The title character in the duo's follow-up to Half Nelson is a MLB minor-leaguer who originated from the Dominican developmental baseball leagues. What Boden and Fleck end up doing with Sugar (aka Miguel Santos), and his big league ballpark aspirations, is use him as a pawn in their cynical plan to squash the "American dream" ideal of the wide-eyed immigrant. However, what Sugar's patronizing let-me-tell-your-story-for-you approach ultimately ends up arguing in favor of is a segregated America. This isn't deliberate, mind you. Boden and Fleck aren't bigots. It's simply the end result of soft-headed white guilt filmmaking, a point-of-view that allegorizes Single-A baseball life with modern day slave labor and subtly portrays fly-over America as an unwelcoming region (yawn).
Sugar opens on the sunrise glow of a baseball field in the Dominican Republic. Moving to scenes within the home that Sugar shares with his mother, brother, and sister (who argue over watching American Idol vs. baseball... two multi-racial institutions that portray a post-racial America greater than Boden and Fleck would ever feign to), interiors and faces are lit with a rich and hopeful glow. Colors bounce off cement walls in the night streets like a well-photographed and hip Levi's commercial. That gets contrasted with the stale, old farm house of an elderly Iowan couple who temporarily house Sugar during his stint at the Bridgetown affiliate. In the Iowa climate, Sugar's hopeful aesthetic sheen is now gone. Check the way Boden and Fleck shoot Sugar at the dinner table with the couple and their extended family. The distance between Sugar and his hosts - sitting stiff in straight-back wooden chairs - is palpable and uncomfortable. When the old man addresses Sugar, it comes out in loud, drawn-out syllables as if he's communicating with a child. Oh yes, behind that camera, the condescension is dripping.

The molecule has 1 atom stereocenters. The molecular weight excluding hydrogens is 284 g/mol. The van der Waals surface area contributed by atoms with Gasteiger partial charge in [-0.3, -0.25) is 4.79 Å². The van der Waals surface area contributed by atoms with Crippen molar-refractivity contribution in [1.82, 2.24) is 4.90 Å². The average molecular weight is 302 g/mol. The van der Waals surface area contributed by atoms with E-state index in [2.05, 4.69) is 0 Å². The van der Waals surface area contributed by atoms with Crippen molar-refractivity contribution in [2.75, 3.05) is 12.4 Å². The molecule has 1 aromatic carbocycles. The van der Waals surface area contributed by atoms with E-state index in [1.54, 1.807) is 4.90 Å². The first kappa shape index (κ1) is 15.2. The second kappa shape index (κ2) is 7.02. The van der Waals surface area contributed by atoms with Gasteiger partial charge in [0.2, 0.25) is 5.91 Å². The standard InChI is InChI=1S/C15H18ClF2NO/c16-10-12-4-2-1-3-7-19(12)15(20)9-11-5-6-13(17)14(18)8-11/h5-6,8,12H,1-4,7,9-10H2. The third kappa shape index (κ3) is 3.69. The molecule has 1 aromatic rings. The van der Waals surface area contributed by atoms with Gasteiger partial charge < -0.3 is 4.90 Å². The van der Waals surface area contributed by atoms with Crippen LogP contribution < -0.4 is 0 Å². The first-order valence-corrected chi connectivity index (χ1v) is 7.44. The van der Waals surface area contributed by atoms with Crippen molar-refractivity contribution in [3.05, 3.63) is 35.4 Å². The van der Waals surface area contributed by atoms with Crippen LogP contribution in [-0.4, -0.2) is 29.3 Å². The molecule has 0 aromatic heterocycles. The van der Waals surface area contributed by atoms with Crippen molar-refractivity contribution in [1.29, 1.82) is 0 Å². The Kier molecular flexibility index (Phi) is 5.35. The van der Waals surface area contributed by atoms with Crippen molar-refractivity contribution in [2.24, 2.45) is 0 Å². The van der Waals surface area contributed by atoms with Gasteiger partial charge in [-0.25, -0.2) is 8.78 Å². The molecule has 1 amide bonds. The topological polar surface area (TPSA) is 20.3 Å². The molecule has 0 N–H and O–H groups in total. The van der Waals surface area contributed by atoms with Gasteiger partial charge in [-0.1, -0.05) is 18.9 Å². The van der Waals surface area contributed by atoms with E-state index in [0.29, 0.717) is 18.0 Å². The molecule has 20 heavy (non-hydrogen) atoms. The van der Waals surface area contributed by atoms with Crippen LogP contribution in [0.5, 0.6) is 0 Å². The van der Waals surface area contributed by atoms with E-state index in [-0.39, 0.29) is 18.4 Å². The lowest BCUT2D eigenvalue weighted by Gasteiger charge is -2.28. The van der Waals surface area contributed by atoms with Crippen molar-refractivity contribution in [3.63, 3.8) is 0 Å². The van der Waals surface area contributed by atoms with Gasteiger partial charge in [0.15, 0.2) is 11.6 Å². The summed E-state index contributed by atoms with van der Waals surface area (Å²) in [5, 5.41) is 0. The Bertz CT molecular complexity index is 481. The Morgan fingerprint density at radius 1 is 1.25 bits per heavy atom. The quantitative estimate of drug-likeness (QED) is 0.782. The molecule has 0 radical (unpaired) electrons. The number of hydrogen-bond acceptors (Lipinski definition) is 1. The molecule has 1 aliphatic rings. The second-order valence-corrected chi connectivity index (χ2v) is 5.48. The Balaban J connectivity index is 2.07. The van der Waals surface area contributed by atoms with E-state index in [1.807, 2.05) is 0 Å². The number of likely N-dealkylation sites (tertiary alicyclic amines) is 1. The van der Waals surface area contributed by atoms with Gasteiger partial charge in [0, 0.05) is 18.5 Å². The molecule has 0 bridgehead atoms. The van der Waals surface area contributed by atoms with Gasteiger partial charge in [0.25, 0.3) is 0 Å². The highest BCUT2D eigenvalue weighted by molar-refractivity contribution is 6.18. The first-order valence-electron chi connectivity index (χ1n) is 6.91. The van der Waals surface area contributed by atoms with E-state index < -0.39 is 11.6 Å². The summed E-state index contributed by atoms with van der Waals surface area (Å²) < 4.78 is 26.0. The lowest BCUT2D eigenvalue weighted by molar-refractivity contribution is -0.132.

It is only when Sugar makes his way to New York, and houses up with a Puerto Rican couple, that he appears refreshed and once again "at home": lively, spirited, smiley. Here at the dinner table, Sugar and hosts are shot from tight angles and in close quarters, their body language giving off feelings of warmth and acceptance. The rich aroma from Sugar's Dominican home life has returned.
Had Boden and Fleck portrayed Sugar's new American experience as a mix of cultural clashes and awakenings from Iowa on into New York, then Sugar might have been relevant. Instead, the filmmakers erect convenient, prejudicial walls where they see fit. Sugar gets turned away or rejected at almost every corner in Iowa... often by corn-fed white males, of course. He catches angry looks in a night club, racial slurs from a batter, trepidation from some teens, grief from a coach, discipline from the elderly couple, mixed messages from a girl who rejects his kiss (she only wanted to get close to him so she could recruit him for Jesus). The only true companionship offered to Sugar, while in Bridgetown, comes from fellow ballplayer Brad Johnson, who is black. In Sugar's most cringe-worthy moment, Brad leans over to Sugar on the team bus and asks him if he's into hipster rock heroes TV On The Radio. Yeesh.
Right now, our world is ripe for thoughtful films about the immigrant experience. But Boden and Fleck come at this topic like a pair who have solely used ZNet commentary to equip their artistic affronts, not two open hearts with a genuine perspective to match Sugar's tone of realism. Pop that bubble, guys.